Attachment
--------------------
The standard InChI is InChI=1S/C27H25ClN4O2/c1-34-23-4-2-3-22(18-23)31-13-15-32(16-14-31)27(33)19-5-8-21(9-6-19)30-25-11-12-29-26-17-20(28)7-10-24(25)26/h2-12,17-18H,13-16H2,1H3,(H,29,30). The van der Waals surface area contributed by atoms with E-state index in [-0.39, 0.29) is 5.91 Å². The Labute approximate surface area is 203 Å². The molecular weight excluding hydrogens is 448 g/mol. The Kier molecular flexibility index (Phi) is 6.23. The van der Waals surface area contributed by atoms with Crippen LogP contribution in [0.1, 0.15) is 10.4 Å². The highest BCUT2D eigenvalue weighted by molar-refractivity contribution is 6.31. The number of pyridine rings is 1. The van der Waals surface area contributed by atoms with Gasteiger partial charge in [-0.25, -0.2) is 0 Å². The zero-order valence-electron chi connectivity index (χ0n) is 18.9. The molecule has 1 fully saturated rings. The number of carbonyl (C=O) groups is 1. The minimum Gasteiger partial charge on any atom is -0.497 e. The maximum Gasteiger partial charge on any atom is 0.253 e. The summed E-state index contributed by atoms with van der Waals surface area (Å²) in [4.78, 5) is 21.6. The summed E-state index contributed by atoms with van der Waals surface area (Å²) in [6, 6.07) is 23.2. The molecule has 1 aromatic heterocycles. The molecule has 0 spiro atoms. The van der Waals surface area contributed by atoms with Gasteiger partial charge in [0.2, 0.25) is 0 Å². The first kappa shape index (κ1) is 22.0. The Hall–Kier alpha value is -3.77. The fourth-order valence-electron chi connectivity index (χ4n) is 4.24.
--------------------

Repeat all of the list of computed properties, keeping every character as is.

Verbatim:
The standard InChI is InChI=1S/C27H25ClN4O2/c1-34-23-4-2-3-22(18-23)31-13-15-32(16-14-31)27(33)19-5-8-21(9-6-19)30-25-11-12-29-26-17-20(28)7-10-24(25)26/h2-12,17-18H,13-16H2,1H3,(H,29,30). The van der Waals surface area contributed by atoms with E-state index in [-0.39, 0.29) is 5.91 Å². The Labute approximate surface area is 203 Å². The molecular weight excluding hydrogens is 448 g/mol. The Kier molecular flexibility index (Phi) is 6.23. The van der Waals surface area contributed by atoms with Crippen LogP contribution in [0.1, 0.15) is 10.4 Å². The highest BCUT2D eigenvalue weighted by molar-refractivity contribution is 6.31. The number of pyridine rings is 1. The van der Waals surface area contributed by atoms with Gasteiger partial charge in [-0.25, -0.2) is 0 Å². The zero-order valence-electron chi connectivity index (χ0n) is 18.9. The molecule has 1 fully saturated rings. The number of carbonyl (C=O) groups is 1. The minimum Gasteiger partial charge on any atom is -0.497 e. The maximum Gasteiger partial charge on any atom is 0.253 e. The summed E-state index contributed by atoms with van der Waals surface area (Å²) in [4.78, 5) is 21.6. The summed E-state index contributed by atoms with van der Waals surface area (Å²) in [6, 6.07) is 23.2. The molecule has 1 aromatic heterocycles. The molecule has 0 spiro atoms. The van der Waals surface area contributed by atoms with Gasteiger partial charge in [0.2, 0.25) is 0 Å². The first kappa shape index (κ1) is 22.0. The Hall–Kier alpha value is -3.77. The fourth-order valence-electron chi connectivity index (χ4n) is 4.24.